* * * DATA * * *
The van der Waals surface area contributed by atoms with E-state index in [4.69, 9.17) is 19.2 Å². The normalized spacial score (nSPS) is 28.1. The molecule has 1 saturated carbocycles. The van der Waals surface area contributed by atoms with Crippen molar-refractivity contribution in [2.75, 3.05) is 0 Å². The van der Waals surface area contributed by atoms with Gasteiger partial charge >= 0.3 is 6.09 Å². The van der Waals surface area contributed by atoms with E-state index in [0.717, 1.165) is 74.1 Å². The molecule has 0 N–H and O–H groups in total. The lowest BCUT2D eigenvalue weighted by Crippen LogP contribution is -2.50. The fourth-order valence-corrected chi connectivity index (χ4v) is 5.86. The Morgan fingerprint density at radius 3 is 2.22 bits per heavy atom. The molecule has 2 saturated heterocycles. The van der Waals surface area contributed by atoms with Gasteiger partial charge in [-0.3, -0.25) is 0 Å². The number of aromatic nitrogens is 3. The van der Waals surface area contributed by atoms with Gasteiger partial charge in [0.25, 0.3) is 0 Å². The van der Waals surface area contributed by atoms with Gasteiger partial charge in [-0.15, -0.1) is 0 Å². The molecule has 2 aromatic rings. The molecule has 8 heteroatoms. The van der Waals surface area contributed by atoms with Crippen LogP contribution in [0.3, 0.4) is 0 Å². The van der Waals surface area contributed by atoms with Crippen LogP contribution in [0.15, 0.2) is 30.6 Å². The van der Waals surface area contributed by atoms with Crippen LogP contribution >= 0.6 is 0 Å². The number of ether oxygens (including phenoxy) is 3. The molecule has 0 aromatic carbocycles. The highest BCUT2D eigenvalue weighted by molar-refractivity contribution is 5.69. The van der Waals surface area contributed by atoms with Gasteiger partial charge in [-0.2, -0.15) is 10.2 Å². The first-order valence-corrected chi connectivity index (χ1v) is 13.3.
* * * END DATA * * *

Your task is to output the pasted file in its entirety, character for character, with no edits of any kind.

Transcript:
The van der Waals surface area contributed by atoms with E-state index in [4.69, 9.17) is 19.2 Å². The normalized spacial score (nSPS) is 28.1. The molecule has 1 saturated carbocycles. The van der Waals surface area contributed by atoms with Crippen molar-refractivity contribution in [2.75, 3.05) is 0 Å². The van der Waals surface area contributed by atoms with Gasteiger partial charge >= 0.3 is 6.09 Å². The van der Waals surface area contributed by atoms with E-state index in [0.717, 1.165) is 74.1 Å². The molecule has 0 N–H and O–H groups in total. The lowest BCUT2D eigenvalue weighted by Crippen LogP contribution is -2.50. The fourth-order valence-corrected chi connectivity index (χ4v) is 5.86. The Morgan fingerprint density at radius 3 is 2.22 bits per heavy atom. The molecule has 2 saturated heterocycles. The van der Waals surface area contributed by atoms with Gasteiger partial charge in [-0.3, -0.25) is 0 Å². The number of aromatic nitrogens is 3. The van der Waals surface area contributed by atoms with Gasteiger partial charge in [0.25, 0.3) is 0 Å². The van der Waals surface area contributed by atoms with Gasteiger partial charge in [-0.15, -0.1) is 0 Å². The molecule has 2 aromatic rings. The molecule has 8 heteroatoms. The van der Waals surface area contributed by atoms with Crippen LogP contribution in [0.3, 0.4) is 0 Å². The van der Waals surface area contributed by atoms with Crippen LogP contribution in [0.15, 0.2) is 30.6 Å². The van der Waals surface area contributed by atoms with Crippen LogP contribution >= 0.6 is 0 Å². The number of ether oxygens (including phenoxy) is 3. The molecule has 0 aromatic carbocycles. The highest BCUT2D eigenvalue weighted by molar-refractivity contribution is 5.69. The van der Waals surface area contributed by atoms with Gasteiger partial charge in [-0.2, -0.15) is 10.2 Å². The first-order valence-corrected chi connectivity index (χ1v) is 13.3.